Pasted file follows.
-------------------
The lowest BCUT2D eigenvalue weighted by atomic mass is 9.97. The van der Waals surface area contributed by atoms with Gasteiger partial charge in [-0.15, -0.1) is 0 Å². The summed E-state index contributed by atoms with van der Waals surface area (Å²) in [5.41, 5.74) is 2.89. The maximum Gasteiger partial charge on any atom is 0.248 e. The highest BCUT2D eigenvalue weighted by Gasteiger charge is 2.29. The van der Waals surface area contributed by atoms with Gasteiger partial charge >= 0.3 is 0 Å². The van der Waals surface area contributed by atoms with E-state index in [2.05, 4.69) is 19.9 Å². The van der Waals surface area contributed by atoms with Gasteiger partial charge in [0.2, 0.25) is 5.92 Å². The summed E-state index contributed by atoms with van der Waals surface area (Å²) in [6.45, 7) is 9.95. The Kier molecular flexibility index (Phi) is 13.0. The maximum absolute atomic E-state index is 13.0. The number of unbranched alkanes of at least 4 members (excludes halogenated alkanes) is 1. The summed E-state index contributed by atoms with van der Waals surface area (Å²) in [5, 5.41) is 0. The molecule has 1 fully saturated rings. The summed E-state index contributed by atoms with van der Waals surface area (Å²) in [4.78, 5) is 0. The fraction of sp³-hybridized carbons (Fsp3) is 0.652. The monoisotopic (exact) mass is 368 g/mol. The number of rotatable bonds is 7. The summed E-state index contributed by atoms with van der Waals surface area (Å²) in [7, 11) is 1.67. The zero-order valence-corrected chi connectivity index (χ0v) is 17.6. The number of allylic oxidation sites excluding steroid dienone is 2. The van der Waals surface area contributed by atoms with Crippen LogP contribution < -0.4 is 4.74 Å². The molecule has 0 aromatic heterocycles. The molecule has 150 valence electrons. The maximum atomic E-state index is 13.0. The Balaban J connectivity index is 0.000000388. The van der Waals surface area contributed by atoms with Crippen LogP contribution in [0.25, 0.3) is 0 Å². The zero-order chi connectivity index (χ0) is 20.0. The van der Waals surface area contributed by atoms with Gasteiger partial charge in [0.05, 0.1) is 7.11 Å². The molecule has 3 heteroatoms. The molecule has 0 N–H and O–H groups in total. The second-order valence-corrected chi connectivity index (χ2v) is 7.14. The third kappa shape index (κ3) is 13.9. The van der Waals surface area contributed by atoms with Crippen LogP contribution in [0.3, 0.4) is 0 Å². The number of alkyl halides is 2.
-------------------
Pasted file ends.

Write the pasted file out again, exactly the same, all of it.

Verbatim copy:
The lowest BCUT2D eigenvalue weighted by atomic mass is 9.97. The van der Waals surface area contributed by atoms with Gasteiger partial charge in [-0.15, -0.1) is 0 Å². The summed E-state index contributed by atoms with van der Waals surface area (Å²) in [5.41, 5.74) is 2.89. The maximum Gasteiger partial charge on any atom is 0.248 e. The highest BCUT2D eigenvalue weighted by Gasteiger charge is 2.29. The van der Waals surface area contributed by atoms with Gasteiger partial charge >= 0.3 is 0 Å². The van der Waals surface area contributed by atoms with E-state index in [2.05, 4.69) is 19.9 Å². The van der Waals surface area contributed by atoms with Gasteiger partial charge in [0.2, 0.25) is 5.92 Å². The summed E-state index contributed by atoms with van der Waals surface area (Å²) in [6.45, 7) is 9.95. The Kier molecular flexibility index (Phi) is 13.0. The maximum absolute atomic E-state index is 13.0. The number of unbranched alkanes of at least 4 members (excludes halogenated alkanes) is 1. The summed E-state index contributed by atoms with van der Waals surface area (Å²) in [5, 5.41) is 0. The molecule has 1 fully saturated rings. The summed E-state index contributed by atoms with van der Waals surface area (Å²) in [4.78, 5) is 0. The fraction of sp³-hybridized carbons (Fsp3) is 0.652. The monoisotopic (exact) mass is 368 g/mol. The number of rotatable bonds is 7. The summed E-state index contributed by atoms with van der Waals surface area (Å²) in [7, 11) is 1.67. The zero-order valence-corrected chi connectivity index (χ0v) is 17.6. The number of allylic oxidation sites excluding steroid dienone is 2. The van der Waals surface area contributed by atoms with Crippen LogP contribution < -0.4 is 4.74 Å². The molecule has 0 aromatic heterocycles. The molecule has 150 valence electrons. The maximum atomic E-state index is 13.0. The Balaban J connectivity index is 0.000000388. The van der Waals surface area contributed by atoms with Crippen LogP contribution in [0.25, 0.3) is 0 Å². The zero-order chi connectivity index (χ0) is 20.0. The van der Waals surface area contributed by atoms with Gasteiger partial charge in [0.05, 0.1) is 7.11 Å². The molecule has 3 heteroatoms. The molecule has 0 N–H and O–H groups in total. The second-order valence-corrected chi connectivity index (χ2v) is 7.14. The third kappa shape index (κ3) is 13.9. The van der Waals surface area contributed by atoms with Crippen LogP contribution in [0.3, 0.4) is 0 Å². The number of alkyl halides is 2.